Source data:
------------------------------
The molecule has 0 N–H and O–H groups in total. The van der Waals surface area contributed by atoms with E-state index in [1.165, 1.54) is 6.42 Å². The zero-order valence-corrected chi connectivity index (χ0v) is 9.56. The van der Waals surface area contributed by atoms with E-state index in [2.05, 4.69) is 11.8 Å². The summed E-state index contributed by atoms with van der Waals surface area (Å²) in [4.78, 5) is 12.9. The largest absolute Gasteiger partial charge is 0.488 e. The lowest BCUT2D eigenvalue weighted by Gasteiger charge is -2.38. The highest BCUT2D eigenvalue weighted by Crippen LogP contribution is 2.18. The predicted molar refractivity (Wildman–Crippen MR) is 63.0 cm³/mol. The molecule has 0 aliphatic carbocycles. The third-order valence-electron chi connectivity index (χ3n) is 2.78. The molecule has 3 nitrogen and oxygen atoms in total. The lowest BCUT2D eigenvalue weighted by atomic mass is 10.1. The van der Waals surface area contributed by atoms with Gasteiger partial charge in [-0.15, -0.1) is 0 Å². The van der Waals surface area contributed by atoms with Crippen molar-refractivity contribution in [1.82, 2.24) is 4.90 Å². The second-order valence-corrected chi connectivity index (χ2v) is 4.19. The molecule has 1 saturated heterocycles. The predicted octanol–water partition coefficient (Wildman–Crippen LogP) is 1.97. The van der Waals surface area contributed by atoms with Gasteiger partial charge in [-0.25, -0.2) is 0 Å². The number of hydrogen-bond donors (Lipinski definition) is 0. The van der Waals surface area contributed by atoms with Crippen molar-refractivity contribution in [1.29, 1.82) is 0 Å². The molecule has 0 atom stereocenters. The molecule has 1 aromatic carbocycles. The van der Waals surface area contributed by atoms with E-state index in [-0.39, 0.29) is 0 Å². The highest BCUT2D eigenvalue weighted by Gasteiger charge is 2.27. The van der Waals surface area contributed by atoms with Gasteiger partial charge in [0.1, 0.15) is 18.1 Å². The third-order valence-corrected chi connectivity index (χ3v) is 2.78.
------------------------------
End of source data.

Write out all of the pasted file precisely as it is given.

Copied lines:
The molecule has 0 N–H and O–H groups in total. The van der Waals surface area contributed by atoms with E-state index in [1.165, 1.54) is 6.42 Å². The zero-order valence-corrected chi connectivity index (χ0v) is 9.56. The van der Waals surface area contributed by atoms with E-state index in [2.05, 4.69) is 11.8 Å². The summed E-state index contributed by atoms with van der Waals surface area (Å²) in [4.78, 5) is 12.9. The largest absolute Gasteiger partial charge is 0.488 e. The lowest BCUT2D eigenvalue weighted by Gasteiger charge is -2.38. The highest BCUT2D eigenvalue weighted by Crippen LogP contribution is 2.18. The predicted molar refractivity (Wildman–Crippen MR) is 63.0 cm³/mol. The molecule has 0 aliphatic carbocycles. The third-order valence-electron chi connectivity index (χ3n) is 2.78. The molecule has 3 nitrogen and oxygen atoms in total. The lowest BCUT2D eigenvalue weighted by atomic mass is 10.1. The van der Waals surface area contributed by atoms with Gasteiger partial charge in [-0.15, -0.1) is 0 Å². The van der Waals surface area contributed by atoms with Crippen molar-refractivity contribution in [1.82, 2.24) is 4.90 Å². The second-order valence-corrected chi connectivity index (χ2v) is 4.19. The molecule has 1 saturated heterocycles. The predicted octanol–water partition coefficient (Wildman–Crippen LogP) is 1.97. The van der Waals surface area contributed by atoms with Gasteiger partial charge in [-0.25, -0.2) is 0 Å². The number of hydrogen-bond donors (Lipinski definition) is 0. The van der Waals surface area contributed by atoms with Crippen molar-refractivity contribution in [1.29, 1.82) is 0 Å². The molecule has 0 atom stereocenters. The molecule has 1 aromatic carbocycles. The van der Waals surface area contributed by atoms with E-state index in [-0.39, 0.29) is 0 Å². The highest BCUT2D eigenvalue weighted by Gasteiger charge is 2.27. The van der Waals surface area contributed by atoms with Gasteiger partial charge in [0.1, 0.15) is 18.1 Å². The third-order valence-corrected chi connectivity index (χ3v) is 2.78.